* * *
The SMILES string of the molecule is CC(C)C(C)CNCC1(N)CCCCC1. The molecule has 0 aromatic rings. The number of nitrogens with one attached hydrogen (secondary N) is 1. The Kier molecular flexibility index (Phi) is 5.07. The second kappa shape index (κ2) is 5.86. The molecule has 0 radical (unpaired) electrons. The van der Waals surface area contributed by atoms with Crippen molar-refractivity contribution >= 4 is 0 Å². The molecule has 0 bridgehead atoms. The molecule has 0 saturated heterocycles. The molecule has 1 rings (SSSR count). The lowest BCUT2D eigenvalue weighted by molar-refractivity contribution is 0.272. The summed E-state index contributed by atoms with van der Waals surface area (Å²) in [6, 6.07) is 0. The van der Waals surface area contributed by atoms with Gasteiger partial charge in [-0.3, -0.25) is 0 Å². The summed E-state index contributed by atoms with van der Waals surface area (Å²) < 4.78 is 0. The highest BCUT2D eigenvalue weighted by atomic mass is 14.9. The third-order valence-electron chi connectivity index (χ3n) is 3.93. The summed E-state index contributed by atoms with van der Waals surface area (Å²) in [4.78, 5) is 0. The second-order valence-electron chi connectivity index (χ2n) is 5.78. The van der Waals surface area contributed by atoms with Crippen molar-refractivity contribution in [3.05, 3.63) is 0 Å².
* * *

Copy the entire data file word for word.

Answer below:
The SMILES string of the molecule is CC(C)C(C)CNCC1(N)CCCCC1. The molecule has 0 aromatic rings. The number of nitrogens with one attached hydrogen (secondary N) is 1. The Kier molecular flexibility index (Phi) is 5.07. The second kappa shape index (κ2) is 5.86. The molecule has 0 radical (unpaired) electrons. The van der Waals surface area contributed by atoms with Crippen molar-refractivity contribution >= 4 is 0 Å². The molecule has 0 bridgehead atoms. The molecule has 0 saturated heterocycles. The molecule has 1 rings (SSSR count). The lowest BCUT2D eigenvalue weighted by molar-refractivity contribution is 0.272. The summed E-state index contributed by atoms with van der Waals surface area (Å²) in [6, 6.07) is 0. The van der Waals surface area contributed by atoms with Gasteiger partial charge in [-0.3, -0.25) is 0 Å². The summed E-state index contributed by atoms with van der Waals surface area (Å²) < 4.78 is 0. The highest BCUT2D eigenvalue weighted by atomic mass is 14.9. The third-order valence-electron chi connectivity index (χ3n) is 3.93. The summed E-state index contributed by atoms with van der Waals surface area (Å²) in [4.78, 5) is 0. The second-order valence-electron chi connectivity index (χ2n) is 5.78. The van der Waals surface area contributed by atoms with Crippen molar-refractivity contribution in [3.05, 3.63) is 0 Å².